In most cities they're only on sidewalks to park. Those who profess concern for walkability should consider diverting all bike traffic off sidewalks entirely.

simorgh

Posted Sat, Mar 29, 10:35 p.m. Inappropriate

It would be good to see the debate as not just concerning drivers and cyclists, but also concerning pedestrians.

As a frequent pedestrian I fear bikes as much as I fear automobiles. I find drivers more predictable and noticeable than cyclists.

Many times I've been closely passed from behind by a silent cyclist on a sidewalk and I've learned while crossing streets many cyclists don't stop for stop signs or marked cross walks.

I know that in some places sidewalks are the safest place to ride, especially for children, but I wish that cyclists would do a better job of paying attention to pedestrian safety.

Posted Mon, Mar 31, 12:10 p.m. Inappropriate

Bikes, other than children, should not be allowed to ride on sidewalks. It just confuses things - are they a pedestrian or a vehicle?

I bike commute, like today, and 99% of the time I see courteous biker - vehicle interactions. Then there is the 0.5% of bikers and drivers who are not anticipating or not being careful, and then there are the 0.5% of both that are just a**holes.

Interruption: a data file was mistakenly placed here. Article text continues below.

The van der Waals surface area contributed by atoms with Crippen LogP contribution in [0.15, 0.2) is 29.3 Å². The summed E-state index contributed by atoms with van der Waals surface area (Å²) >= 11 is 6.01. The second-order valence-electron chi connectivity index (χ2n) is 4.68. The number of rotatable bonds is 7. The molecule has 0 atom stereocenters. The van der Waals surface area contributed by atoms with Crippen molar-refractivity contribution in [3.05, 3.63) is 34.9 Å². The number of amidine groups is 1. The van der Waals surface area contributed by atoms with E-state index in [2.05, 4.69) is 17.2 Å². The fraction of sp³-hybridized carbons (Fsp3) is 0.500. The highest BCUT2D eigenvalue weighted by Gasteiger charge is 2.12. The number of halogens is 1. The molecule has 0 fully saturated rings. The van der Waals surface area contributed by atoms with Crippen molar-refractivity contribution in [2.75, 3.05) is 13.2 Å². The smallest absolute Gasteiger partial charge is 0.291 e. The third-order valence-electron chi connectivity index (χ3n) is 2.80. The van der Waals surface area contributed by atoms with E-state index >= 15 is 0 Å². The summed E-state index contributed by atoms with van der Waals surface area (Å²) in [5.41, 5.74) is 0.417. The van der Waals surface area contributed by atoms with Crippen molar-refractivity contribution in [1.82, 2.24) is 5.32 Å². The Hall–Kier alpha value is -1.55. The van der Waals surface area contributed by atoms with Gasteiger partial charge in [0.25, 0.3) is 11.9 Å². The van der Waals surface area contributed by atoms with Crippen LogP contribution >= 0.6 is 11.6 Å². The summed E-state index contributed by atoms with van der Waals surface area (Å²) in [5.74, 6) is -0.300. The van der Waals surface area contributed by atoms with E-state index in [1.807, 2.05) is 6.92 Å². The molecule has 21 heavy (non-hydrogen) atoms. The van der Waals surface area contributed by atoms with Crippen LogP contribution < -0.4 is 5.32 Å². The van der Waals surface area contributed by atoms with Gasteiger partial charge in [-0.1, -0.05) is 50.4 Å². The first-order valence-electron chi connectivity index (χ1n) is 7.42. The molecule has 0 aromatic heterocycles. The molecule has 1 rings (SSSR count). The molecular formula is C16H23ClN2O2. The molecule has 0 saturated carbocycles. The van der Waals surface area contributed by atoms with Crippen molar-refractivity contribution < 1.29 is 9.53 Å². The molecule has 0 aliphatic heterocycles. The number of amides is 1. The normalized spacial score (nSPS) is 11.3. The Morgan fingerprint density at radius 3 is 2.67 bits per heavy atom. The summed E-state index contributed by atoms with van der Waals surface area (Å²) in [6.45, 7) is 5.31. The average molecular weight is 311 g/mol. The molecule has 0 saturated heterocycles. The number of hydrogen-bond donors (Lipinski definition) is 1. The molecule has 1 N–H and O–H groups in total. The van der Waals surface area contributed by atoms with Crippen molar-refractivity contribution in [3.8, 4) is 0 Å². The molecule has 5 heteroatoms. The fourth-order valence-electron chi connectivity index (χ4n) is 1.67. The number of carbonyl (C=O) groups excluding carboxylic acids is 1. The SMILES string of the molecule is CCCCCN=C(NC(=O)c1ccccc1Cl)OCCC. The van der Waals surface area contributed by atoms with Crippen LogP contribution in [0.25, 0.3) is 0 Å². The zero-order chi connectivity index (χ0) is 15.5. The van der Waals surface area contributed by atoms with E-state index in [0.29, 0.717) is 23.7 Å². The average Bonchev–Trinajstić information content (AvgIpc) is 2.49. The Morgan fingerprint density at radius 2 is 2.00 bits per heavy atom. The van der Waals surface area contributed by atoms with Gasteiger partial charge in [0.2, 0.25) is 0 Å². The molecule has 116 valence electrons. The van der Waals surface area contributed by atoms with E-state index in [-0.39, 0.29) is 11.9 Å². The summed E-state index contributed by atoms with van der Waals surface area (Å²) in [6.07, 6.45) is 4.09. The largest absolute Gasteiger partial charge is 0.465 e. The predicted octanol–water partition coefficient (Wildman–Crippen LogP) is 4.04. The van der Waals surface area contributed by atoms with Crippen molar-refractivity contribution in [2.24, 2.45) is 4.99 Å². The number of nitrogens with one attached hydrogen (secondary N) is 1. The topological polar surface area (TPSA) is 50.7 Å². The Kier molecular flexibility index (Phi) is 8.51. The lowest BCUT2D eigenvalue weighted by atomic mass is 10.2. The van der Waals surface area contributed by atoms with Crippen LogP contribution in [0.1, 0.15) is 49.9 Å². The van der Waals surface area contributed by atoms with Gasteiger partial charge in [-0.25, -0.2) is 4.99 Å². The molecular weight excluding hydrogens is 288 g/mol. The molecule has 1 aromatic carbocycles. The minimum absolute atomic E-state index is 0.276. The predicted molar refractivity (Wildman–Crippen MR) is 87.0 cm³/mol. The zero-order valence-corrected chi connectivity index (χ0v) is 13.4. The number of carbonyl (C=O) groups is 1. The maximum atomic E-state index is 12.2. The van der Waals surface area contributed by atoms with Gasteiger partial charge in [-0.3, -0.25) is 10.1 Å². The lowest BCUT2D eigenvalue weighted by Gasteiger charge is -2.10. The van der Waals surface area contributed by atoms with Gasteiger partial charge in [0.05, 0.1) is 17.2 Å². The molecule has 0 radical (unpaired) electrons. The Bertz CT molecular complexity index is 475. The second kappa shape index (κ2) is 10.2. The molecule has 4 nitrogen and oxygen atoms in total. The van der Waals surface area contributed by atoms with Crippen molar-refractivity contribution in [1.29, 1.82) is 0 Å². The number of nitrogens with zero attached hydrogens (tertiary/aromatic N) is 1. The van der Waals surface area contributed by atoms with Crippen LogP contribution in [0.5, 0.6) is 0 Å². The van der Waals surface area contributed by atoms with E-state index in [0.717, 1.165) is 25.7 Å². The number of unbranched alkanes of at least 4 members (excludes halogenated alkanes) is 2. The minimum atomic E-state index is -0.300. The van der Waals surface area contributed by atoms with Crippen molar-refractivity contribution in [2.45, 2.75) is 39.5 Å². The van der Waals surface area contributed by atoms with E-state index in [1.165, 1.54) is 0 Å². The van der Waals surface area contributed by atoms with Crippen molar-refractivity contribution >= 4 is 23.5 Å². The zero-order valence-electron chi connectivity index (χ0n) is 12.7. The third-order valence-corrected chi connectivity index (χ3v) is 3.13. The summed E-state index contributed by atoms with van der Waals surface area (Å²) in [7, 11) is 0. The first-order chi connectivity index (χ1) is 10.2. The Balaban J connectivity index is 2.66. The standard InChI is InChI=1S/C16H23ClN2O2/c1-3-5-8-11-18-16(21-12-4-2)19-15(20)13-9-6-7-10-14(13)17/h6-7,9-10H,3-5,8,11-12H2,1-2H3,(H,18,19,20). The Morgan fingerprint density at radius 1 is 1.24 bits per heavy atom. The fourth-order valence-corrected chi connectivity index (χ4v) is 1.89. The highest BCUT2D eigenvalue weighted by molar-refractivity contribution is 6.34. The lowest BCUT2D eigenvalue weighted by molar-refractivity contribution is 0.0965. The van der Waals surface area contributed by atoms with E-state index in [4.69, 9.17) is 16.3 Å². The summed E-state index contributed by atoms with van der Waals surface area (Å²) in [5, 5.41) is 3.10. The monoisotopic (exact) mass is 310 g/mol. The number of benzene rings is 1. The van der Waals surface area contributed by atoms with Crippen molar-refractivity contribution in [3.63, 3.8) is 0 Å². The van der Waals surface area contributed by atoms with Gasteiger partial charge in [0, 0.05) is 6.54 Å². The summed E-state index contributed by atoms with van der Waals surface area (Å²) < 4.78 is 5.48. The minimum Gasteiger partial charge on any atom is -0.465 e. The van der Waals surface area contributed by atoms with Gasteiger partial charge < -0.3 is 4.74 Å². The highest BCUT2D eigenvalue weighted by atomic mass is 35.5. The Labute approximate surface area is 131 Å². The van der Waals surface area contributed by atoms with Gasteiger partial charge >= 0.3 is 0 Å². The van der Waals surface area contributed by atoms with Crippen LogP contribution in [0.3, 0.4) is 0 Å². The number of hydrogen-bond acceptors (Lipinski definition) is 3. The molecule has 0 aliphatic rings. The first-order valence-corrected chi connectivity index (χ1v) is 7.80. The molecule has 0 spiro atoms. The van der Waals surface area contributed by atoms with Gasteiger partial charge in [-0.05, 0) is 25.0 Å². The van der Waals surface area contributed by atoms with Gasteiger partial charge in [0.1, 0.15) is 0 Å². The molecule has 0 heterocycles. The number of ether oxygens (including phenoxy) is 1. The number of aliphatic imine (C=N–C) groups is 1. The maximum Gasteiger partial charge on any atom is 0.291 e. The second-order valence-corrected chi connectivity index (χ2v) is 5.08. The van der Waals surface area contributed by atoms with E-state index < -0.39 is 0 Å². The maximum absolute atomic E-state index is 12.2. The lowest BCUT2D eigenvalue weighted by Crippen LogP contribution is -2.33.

Licensing, while a cute idea, is never going to happen for bikes. And you really do want to encourage biking - just going across the Fremont Bridge last week the high count for a day was 3,600 trips! Given the cluster of traffic already - be thankful there is a huge chunk of bike commuters avoiding the car thing.

Treker

Posted Wed, Apr 2, 3:27 p.m. Inappropriate

Until there are safe lanes to get out of downtown, riding on the sidewalks is the only way for at least a few blocks. Yes I would prefer to ride on the streets but 5th Ave is not suitable for bikes until you reach the library (from about Westlake going South.) Pike is not suitable for bikes from 3rd to Boran...

So sidewalks it is.

GaryP

Posted Wed, Apr 2, 7:23 p.m. Inappropriate

The sidewalks along Pike Street are full of pedestrians, so they are "not suitable for bikes".

They're side-WALKS!

simorgh

Posted Thu, Apr 3, 7:42 a.m. Inappropriate

Hmmm. I ride those almost every day - never had a problem. I do see, however, a big problem in riding on the busy sidewalks in those blocks.

Treker